*  Rationalization is the biggest lie that we use to protect ourselves.  We tell ourselves that it is better that the person does not know the truth because they will be hurt, offended or will not be able to handle the truth, so “I will protect them from those feelings because I love them”.  This is the root of becoming an enabler:  Allowing the person to continue to be or do things in ways that alienate and create problems for themselves and for others and not speaking to the power and greatness in them, but to their weakness instead.  By doing this we never allow for the possibility of change and growth and everything becomes stagnant.  Not only the flow of love in the relationship but the flow of money and resources.  A kind of energetic constipation where nothing is moving takes over.

The minute we conform to someone’s dysfunction, adapt to it, and accommodate even for selfish reasons, we have supported limitation and dysfunction instead of health and vibrancy in the person we are with.  And have you noticed that we then feel less vibrant ourselves, more constrained and unhappy? In other words, we strip the person of the possibility to grow into the person they are capable of being and strip ourselves of a life of integrity that only brings ill health.

When we do this the toxicity of Resentment and Bitterness worms its way into the groundwater of each person in the equation.   We do not foster greatness in ourselves or in the other.  We live in a model based in fears and limitation.  Therefore, the outcome of ANY relationship, whether it is a love relationship, a friendship or a business partnership, will reflect the energy going into it; namely, limitation and lack of greatness, stagnancy of feelings and of resources.  As within, so without.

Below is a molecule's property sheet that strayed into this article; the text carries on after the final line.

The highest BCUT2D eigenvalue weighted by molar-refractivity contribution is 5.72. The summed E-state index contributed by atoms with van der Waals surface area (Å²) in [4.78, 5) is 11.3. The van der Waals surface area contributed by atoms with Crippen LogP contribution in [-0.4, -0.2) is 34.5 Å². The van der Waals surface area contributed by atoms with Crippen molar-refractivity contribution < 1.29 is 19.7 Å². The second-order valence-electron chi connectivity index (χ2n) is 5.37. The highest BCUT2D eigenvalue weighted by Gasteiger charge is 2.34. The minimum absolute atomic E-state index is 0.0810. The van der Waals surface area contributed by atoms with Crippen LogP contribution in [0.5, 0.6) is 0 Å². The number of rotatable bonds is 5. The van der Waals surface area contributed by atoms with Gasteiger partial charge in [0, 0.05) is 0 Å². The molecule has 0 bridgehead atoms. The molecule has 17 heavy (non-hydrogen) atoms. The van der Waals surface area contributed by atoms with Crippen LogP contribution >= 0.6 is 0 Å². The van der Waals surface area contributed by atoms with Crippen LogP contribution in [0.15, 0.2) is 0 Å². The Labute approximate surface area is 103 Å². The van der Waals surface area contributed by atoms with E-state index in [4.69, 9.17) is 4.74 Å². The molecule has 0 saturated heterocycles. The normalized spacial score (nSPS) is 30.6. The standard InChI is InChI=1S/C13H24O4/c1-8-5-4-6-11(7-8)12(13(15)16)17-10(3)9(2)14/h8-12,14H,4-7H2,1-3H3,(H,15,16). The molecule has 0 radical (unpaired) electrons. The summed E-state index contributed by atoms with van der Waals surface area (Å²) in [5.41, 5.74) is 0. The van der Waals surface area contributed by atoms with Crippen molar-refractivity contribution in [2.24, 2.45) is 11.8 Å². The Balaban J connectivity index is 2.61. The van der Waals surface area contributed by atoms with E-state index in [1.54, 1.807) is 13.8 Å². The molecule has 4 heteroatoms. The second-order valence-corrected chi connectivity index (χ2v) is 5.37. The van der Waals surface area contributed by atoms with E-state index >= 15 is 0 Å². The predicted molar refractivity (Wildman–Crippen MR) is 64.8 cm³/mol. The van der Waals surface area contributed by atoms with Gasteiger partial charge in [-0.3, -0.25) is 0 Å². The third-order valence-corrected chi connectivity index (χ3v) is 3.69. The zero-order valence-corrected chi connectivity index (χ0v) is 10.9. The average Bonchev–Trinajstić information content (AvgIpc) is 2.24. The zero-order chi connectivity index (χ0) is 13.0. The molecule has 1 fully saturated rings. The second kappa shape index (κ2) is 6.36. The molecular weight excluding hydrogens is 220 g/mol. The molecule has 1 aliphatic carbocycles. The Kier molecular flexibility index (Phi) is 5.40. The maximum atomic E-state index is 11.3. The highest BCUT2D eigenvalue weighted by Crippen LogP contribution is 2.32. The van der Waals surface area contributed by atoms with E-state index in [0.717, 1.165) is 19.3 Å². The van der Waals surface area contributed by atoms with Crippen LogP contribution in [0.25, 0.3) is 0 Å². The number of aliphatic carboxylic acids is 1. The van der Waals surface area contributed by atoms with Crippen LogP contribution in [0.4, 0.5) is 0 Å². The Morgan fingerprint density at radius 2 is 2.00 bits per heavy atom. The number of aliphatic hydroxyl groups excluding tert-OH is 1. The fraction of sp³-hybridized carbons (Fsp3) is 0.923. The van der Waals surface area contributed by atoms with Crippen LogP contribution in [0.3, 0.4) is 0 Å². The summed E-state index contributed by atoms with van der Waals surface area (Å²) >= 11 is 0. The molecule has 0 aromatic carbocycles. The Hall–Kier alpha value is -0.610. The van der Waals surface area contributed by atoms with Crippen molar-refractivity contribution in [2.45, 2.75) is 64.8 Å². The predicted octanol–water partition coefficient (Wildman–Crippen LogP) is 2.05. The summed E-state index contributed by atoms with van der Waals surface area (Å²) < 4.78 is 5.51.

A model for a new paradigm in relationship or business must be based on not only honesty at all costs which is rooted in holding the vision for a persons greatness and for their own ability to learn and change, but also for our capacity to rise above the adaptation to weakness model and firmly plant ourselves in the vision of who we are capable of being and who the person is capable of becoming.

We do not hold with respect, a persons inherent Greatness, if we allow a friend, lover, parent, husband, wife or colleague to become defined by their limitations or blind spots.  And, we do not live in our own Greatness if we are not willing to risk living in total honesty and fierce loving.

The Whole Nine Yards

Ah, once again it is Mother’s day.  A day that we do one of a few things.  We love our mother down to our toes and thank her for life!  Or, we reluctantly send a card or flowers out of obligation or guilt  because we are still hurt that she has disappointed us as our mother.

But for many we don’t do anything.  An action sometimes born out of the wounds of childhood and an act of resentment.  But, none the less, this time every year we make a choice on how we approach Mother’s day. Each year we have one Hallmark moment to do it differently.  To change course and create what it is we truly want.

I am approaching the year anniversary of my Mother dying.  The anniversary of my leaving Oklahoma after years of being a caretaker for my mother.  Those years changed me.  Changed my resentment to joy  and in the end was a singular time of coming to terms with who my mother really is , which has everything to do with who I am today.  My mother  is me.  I am my mother and in loving her I love myself.  Not an easy task for many of us. Certainly not for me.